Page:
Now, it could break up into beads. Just consider a small portion being cut out. Obviously the “ends” will retract since they are more attracted to the direction with more matter, and this would most likely cause a chain reaction throughout the rest of the torus, creating many planets. I have still not figured out if this is an instability of the torus in a differential sense, meaning that any small deviation would destroy it, or if it’s locally stable and will only break up with a large disturbance. It’s not a trivial problem and I’ve spent a lot of time working on it. There are academic papers published on similar problems and their respective stability. For instance, there was one paper that addressed the stability of rings held together by surface tension. This is more practical to test since surface tension is a significant force on the human scale, but it is a characteristically different force from gravity. Coincidentally, that paper only addressed the problem with experiments. The actual problem we’re talking about with the torus stability or instability is actually much much larger.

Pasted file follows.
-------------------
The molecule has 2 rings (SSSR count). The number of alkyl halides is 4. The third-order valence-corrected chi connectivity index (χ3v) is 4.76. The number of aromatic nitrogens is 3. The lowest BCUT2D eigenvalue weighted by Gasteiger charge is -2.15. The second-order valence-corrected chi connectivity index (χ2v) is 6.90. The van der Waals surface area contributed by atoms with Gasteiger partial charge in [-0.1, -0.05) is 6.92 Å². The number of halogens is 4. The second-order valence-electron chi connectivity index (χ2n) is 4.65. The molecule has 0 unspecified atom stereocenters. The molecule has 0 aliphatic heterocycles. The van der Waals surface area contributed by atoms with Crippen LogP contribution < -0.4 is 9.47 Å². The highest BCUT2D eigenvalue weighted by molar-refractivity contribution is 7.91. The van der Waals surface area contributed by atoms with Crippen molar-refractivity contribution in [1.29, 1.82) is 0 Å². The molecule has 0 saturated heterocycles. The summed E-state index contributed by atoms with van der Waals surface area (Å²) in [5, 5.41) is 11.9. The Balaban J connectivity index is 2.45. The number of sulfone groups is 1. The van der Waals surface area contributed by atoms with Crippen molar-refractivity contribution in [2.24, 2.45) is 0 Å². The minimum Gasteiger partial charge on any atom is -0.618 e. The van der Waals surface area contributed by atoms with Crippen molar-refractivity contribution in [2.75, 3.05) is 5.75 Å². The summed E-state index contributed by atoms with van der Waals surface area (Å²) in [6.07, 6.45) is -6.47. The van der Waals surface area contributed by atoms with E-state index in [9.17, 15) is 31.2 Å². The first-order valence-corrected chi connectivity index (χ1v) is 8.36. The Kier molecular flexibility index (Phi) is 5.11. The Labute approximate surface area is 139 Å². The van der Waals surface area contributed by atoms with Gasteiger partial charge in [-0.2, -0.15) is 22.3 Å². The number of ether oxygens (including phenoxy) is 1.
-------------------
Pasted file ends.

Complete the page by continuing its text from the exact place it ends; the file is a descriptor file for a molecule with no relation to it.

Nonetheless, the fact that the torus is balanced is indisputable.